Igbinosa Appointed as 2022 NIH/NICHD Women's Reproductive Health Research (WRHR) Scholar
The Department of Obstetrics and Gynecology is a proud host for the Women’s Reproductive Health Research (WRHR) program. Funded by Eunice Kennedy Shriver National Institute of Child Health and Human Development, Stanford is one of 15 program sites nationally that offers this program to up-and-coming physician-scientists. Through the WRHR program, the selected junior faculty scholar works to increase their basic, translational, and/or clinical research capacity through training, education, and mentorship. The program provides 2-3 years of support for career development for outstanding junior clinician-scientists.
This year, we are proud to announce that Dr. Irogue Igbinosa has been awarded the WRHR scholarship. Igbinosa graduated from University of Houston, earned her medical degree from Baylor College of Medicine, and completed her residency at Louisiana State University School of Medicine Baton Rouge. After residency, Igbinosa was an AAMC-CDC Public Health Policy Fellow able to serve in the CDC Emergency Operations Center and was a member of U.S. Zika Pregnancy and Birth Defects Taskforce dedicated to research and resources for health care providers regarding the treatment of pregnant women and infants. Subsequently, she worked in private practice in Oakland, California, and ultimately decided to pursue training and research in maternal-fetal medicine.
For the past 4 years, Igbinosa has served as a Maternal-Fetal Medicine Fellow here at Stanford Ob/Gyn and we are excited to have her continue with us. During her fellowship, her research interests included maternal morbidity and mortality, health disparities, anemia, and infectious diseases in pregnancy. Igbinosa has published a variety of peer-reviewed articles and was a recipient of the 2020 Maternal & Child Health Research Institute Clinical Trainee Grant for her study “Pilot Trial for the Prevention of Anemia in Pregnancy.”
Dr. Paul Blumenthal, recruitment officer for our WRHR program shared, “We are delighted that Irogue will join us as our WRHR Scholar this year. The field of candidates gets more competitive every year, and her proposal and overall plan stood out due to the timely, clinically impactful line of investigation, the likelihood of potential future follow-up studies, and the possibility of effecting practice change. I look forward to her emergence as a prominent clinician-scientist in our field.”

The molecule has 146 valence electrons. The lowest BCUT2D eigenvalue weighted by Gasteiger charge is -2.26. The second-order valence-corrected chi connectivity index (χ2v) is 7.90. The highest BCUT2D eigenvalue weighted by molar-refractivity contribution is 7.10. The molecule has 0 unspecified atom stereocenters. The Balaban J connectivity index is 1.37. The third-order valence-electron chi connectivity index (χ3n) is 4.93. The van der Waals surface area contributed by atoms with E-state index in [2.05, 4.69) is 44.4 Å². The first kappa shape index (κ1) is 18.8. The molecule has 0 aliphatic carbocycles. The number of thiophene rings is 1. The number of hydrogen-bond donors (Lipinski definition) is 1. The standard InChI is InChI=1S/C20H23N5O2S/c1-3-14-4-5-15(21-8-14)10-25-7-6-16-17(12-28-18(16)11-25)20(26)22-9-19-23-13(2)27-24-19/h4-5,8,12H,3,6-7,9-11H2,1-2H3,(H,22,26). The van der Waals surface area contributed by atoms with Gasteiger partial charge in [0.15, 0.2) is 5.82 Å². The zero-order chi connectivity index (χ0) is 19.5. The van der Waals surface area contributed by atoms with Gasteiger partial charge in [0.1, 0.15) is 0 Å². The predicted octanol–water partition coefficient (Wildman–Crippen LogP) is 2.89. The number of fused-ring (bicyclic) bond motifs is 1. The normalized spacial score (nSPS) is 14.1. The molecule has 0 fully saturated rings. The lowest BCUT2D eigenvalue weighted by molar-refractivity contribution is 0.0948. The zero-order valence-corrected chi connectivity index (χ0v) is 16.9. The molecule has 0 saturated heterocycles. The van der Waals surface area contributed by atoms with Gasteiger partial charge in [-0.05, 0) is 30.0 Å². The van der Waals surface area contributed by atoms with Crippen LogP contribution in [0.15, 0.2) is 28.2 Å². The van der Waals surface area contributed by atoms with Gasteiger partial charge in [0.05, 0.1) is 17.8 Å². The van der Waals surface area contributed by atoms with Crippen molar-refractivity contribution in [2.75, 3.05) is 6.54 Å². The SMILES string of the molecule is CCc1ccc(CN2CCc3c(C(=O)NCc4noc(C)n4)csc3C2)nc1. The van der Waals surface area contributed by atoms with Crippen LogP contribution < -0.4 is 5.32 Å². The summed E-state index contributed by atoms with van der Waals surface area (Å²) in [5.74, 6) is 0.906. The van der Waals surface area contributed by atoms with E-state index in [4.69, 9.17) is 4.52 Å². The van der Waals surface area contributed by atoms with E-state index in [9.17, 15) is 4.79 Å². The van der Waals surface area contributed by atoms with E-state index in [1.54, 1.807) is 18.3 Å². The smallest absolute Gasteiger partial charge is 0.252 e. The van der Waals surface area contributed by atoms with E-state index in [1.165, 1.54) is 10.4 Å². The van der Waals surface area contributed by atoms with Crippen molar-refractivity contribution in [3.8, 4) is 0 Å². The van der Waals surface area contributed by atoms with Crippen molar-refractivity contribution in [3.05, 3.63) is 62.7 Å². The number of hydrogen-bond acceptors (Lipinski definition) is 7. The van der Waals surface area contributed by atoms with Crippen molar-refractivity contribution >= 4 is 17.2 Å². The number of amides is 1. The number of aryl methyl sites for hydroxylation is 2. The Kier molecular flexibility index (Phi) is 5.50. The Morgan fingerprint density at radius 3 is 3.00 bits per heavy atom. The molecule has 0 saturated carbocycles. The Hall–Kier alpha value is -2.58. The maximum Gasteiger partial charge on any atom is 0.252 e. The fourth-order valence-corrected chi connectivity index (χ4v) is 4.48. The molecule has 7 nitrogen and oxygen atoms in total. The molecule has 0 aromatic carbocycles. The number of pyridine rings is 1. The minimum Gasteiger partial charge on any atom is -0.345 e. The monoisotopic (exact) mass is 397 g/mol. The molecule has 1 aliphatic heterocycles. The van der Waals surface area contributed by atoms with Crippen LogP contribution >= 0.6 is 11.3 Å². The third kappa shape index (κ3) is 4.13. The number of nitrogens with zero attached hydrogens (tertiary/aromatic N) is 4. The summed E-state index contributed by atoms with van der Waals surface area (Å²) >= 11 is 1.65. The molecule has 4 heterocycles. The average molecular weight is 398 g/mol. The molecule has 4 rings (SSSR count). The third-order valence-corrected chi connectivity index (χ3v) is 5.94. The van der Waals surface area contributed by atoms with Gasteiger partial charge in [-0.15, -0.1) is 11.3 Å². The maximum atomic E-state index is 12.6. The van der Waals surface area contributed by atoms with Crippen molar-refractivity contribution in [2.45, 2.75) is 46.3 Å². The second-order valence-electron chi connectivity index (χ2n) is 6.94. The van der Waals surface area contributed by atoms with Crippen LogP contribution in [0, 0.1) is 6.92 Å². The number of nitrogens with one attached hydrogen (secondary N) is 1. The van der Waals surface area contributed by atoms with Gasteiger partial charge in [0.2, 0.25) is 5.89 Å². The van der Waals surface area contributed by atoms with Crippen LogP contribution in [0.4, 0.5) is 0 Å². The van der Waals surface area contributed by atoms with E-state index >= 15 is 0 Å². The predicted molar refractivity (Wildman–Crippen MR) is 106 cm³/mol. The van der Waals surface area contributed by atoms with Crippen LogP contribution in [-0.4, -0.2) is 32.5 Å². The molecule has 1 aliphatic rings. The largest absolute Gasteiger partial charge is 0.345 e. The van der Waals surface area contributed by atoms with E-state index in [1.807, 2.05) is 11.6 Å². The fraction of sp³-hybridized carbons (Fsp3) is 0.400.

As a WRHR Scholar, Igbinosa will pursue a multi-faceted approach to narrowing the gaps in anemia-related health disparities. Antepartum anemia in pregnancy is a global public health issue and contributes to postpartum hemorrhage, blood transfusion rates, and severe maternal morbidity. In partnership with community-based organizations, she plans to conduct qualitative assessments with historically marginalized groups of pregnant people to understand patient perspectives and experiences regarding the role of nutrition and anemia in pregnancy. She will also conduct clinical trials comparing treatment options for iron deficiency anemia in pregnancy.
Moreover, Igbinosa is currently and will continue to be involved with several quality improvement initiatives at hospital and statewide levels to improve the screening, detection, and treatment of iron deficiency anemia in pregnancy. Overall, her goal is to provide more evidence-based data to help patients and their respective clinicians provide optimal care for anemia in pregnancy.
"I look forward to building upon the foundation of my research established during my Maternal-Fetal Medicine Fellowship. I am thankful for the multidisciplinary mentorship and Stanford's commitment to training clinician-scientists with a commitment to reproductive health,” says Igbinosa.
The WRHR at Stanford Program bridges clinical care with excellence in basic, clinical and translational research to address the national shortage of qualified investigators in this discipline. The program includes a structured training plan of sufficient duration to achieve independence; individualized didactic education based on skills, competencies, and needs; extensive team-based mentoring; hands-on research; and protected time with immersion in a vibrant research community. Learn more about the program here.